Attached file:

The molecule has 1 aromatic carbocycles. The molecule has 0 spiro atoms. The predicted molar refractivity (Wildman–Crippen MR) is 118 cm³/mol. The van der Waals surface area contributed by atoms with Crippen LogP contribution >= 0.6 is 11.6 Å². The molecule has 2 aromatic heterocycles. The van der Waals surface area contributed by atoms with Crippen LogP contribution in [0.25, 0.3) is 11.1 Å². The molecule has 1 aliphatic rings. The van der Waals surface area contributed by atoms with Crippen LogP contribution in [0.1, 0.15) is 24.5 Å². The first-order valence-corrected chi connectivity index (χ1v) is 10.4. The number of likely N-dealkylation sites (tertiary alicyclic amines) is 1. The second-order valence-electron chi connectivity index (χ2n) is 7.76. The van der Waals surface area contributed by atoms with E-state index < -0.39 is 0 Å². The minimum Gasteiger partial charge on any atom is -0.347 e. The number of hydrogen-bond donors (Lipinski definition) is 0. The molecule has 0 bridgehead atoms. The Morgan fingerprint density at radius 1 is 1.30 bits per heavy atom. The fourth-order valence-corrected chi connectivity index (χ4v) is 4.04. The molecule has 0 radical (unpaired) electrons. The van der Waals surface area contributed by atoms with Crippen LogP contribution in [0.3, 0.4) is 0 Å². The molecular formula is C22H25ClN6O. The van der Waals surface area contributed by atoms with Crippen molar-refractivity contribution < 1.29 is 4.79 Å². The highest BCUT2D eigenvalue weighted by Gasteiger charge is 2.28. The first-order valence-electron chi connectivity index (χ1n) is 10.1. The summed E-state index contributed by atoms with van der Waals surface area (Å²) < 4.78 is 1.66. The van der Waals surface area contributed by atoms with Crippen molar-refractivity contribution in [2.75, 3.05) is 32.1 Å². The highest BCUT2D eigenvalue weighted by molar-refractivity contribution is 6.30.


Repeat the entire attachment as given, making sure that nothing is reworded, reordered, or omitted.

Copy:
The molecule has 1 aromatic carbocycles. The molecule has 0 spiro atoms. The predicted molar refractivity (Wildman–Crippen MR) is 118 cm³/mol. The van der Waals surface area contributed by atoms with Crippen LogP contribution >= 0.6 is 11.6 Å². The molecule has 2 aromatic heterocycles. The van der Waals surface area contributed by atoms with Crippen LogP contribution in [0.25, 0.3) is 11.1 Å². The molecule has 1 aliphatic rings. The van der Waals surface area contributed by atoms with Crippen LogP contribution in [0.1, 0.15) is 24.5 Å². The first-order valence-corrected chi connectivity index (χ1v) is 10.4. The number of likely N-dealkylation sites (tertiary alicyclic amines) is 1. The second-order valence-electron chi connectivity index (χ2n) is 7.76. The van der Waals surface area contributed by atoms with E-state index < -0.39 is 0 Å². The minimum Gasteiger partial charge on any atom is -0.347 e. The number of hydrogen-bond donors (Lipinski definition) is 0. The molecule has 0 bridgehead atoms. The Morgan fingerprint density at radius 1 is 1.30 bits per heavy atom. The fourth-order valence-corrected chi connectivity index (χ4v) is 4.04. The molecule has 0 radical (unpaired) electrons. The van der Waals surface area contributed by atoms with Crippen LogP contribution in [0.3, 0.4) is 0 Å². The molecular formula is C22H25ClN6O. The van der Waals surface area contributed by atoms with Crippen molar-refractivity contribution < 1.29 is 4.79 Å². The highest BCUT2D eigenvalue weighted by Gasteiger charge is 2.28. The first-order valence-electron chi connectivity index (χ1n) is 10.1. The summed E-state index contributed by atoms with van der Waals surface area (Å²) < 4.78 is 1.66. The van der Waals surface area contributed by atoms with Crippen molar-refractivity contribution in [2.75, 3.05) is 32.1 Å². The highest BCUT2D eigenvalue weighted by molar-refractivity contribution is 6.30.